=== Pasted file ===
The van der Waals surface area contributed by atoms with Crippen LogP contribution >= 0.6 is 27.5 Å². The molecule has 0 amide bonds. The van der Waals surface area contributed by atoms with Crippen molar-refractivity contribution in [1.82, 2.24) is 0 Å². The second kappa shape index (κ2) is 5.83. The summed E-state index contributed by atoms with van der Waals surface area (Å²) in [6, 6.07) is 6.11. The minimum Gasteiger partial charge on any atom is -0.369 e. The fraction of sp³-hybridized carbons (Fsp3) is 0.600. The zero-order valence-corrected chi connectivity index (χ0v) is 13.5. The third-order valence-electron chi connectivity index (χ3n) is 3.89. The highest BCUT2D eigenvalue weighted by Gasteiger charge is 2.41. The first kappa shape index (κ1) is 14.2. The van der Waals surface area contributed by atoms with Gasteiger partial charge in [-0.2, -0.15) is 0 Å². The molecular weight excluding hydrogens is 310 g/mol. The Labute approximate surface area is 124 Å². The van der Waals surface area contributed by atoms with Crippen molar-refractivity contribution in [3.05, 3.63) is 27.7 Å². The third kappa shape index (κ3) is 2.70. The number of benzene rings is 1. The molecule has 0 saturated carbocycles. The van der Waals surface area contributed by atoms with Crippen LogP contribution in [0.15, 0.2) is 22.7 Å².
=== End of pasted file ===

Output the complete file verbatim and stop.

The van der Waals surface area contributed by atoms with Crippen LogP contribution >= 0.6 is 27.5 Å². The molecule has 0 amide bonds. The van der Waals surface area contributed by atoms with Crippen molar-refractivity contribution in [1.82, 2.24) is 0 Å². The second kappa shape index (κ2) is 5.83. The summed E-state index contributed by atoms with van der Waals surface area (Å²) in [6, 6.07) is 6.11. The minimum Gasteiger partial charge on any atom is -0.369 e. The fraction of sp³-hybridized carbons (Fsp3) is 0.600. The zero-order valence-corrected chi connectivity index (χ0v) is 13.5. The third-order valence-electron chi connectivity index (χ3n) is 3.89. The highest BCUT2D eigenvalue weighted by Gasteiger charge is 2.41. The first kappa shape index (κ1) is 14.2. The van der Waals surface area contributed by atoms with Gasteiger partial charge in [-0.2, -0.15) is 0 Å². The molecular weight excluding hydrogens is 310 g/mol. The Labute approximate surface area is 124 Å². The van der Waals surface area contributed by atoms with Crippen molar-refractivity contribution in [3.05, 3.63) is 27.7 Å². The third kappa shape index (κ3) is 2.70. The number of benzene rings is 1. The molecule has 0 saturated carbocycles. The van der Waals surface area contributed by atoms with Crippen LogP contribution in [0.15, 0.2) is 22.7 Å².